Forgiveness is about treating someone with the love of God, in-spite of what they have done. When you remember the pain of rejection, the anguish of betrayal, the shock of being sinned against, forgiveness becomes evident when you still treat that other person like Jesus treated Peter, like He treats you. If I never remember what they have done, I am not being forgiving. I am just absent minded.

Forgiving and remembering means that not only do I refuse to take revenge, but I also determine to do something positive. I determine to treat you with love, respect, and dignity and I will not hold your sin against you. That sounds and awful lot like the way God treats us because of Jesus Christ and His death on the cross.

Finally, the person whom we are to forgive also needs to know that we know and remember what they did. If Jesus would have never brought the denials to the table, yet treated Peter well, there would have always been a lingering doubt. Peter would never have really known if he was forgiven or if Jesus simply forgot about the denials. He would have been eaten alive by guilt and doubt. But by putting it all out in the open Jesus makes it clear that He knows what Peter did and He still loves and forgives him. Forgiving and forgetting is not the answer. Remembering and forgiving is.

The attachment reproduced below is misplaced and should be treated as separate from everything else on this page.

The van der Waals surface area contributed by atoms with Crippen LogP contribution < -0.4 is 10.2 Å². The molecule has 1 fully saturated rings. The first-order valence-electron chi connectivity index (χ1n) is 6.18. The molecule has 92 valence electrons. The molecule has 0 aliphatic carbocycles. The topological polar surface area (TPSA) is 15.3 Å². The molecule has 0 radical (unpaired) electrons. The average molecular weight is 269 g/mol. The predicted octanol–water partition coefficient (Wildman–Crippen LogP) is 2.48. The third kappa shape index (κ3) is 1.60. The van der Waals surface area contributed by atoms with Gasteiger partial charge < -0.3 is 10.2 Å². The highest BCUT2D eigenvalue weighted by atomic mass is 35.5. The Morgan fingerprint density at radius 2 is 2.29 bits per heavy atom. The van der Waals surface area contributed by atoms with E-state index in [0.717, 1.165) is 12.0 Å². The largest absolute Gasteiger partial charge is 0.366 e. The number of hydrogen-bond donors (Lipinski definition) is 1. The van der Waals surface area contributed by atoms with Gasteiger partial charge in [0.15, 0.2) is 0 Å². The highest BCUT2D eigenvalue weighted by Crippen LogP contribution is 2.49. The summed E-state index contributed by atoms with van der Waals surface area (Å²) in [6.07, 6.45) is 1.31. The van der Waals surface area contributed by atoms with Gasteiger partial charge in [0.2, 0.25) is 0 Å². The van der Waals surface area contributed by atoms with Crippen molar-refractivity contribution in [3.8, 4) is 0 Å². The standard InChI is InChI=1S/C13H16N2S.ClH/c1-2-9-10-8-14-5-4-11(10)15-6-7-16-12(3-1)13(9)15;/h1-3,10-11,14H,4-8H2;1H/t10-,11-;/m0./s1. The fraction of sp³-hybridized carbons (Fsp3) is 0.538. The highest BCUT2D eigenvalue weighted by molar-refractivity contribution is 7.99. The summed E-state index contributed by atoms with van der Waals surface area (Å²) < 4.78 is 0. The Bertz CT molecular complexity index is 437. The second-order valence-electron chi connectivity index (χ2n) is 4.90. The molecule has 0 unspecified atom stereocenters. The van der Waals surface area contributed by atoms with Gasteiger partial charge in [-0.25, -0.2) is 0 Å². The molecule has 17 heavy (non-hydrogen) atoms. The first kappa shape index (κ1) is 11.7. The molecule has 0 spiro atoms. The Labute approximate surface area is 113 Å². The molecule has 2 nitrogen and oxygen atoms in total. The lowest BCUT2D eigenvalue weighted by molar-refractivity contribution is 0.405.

What Can Lord of the Rings Teach Christians about Community? Pt 1

The classic trilogy written by J.R.R. Tolkien has been dissected countless times as people have sought to plumb its philosophical and theological depths. There have been volumes written on the world view presented by Tolkien, on the nature of good and evil, on the place of sacrifice and honor, on courage and fear, and a host of other things. What strikes me is that I have never seen anything that deals with the nature of community or what the Bible calls fellowship. What surprises me about this is that the first book in the trilogy is called, “The Fellowship of the Ring”. So that got me thinking, “What can we learn about fellowship or community from the writings of Tolkien?”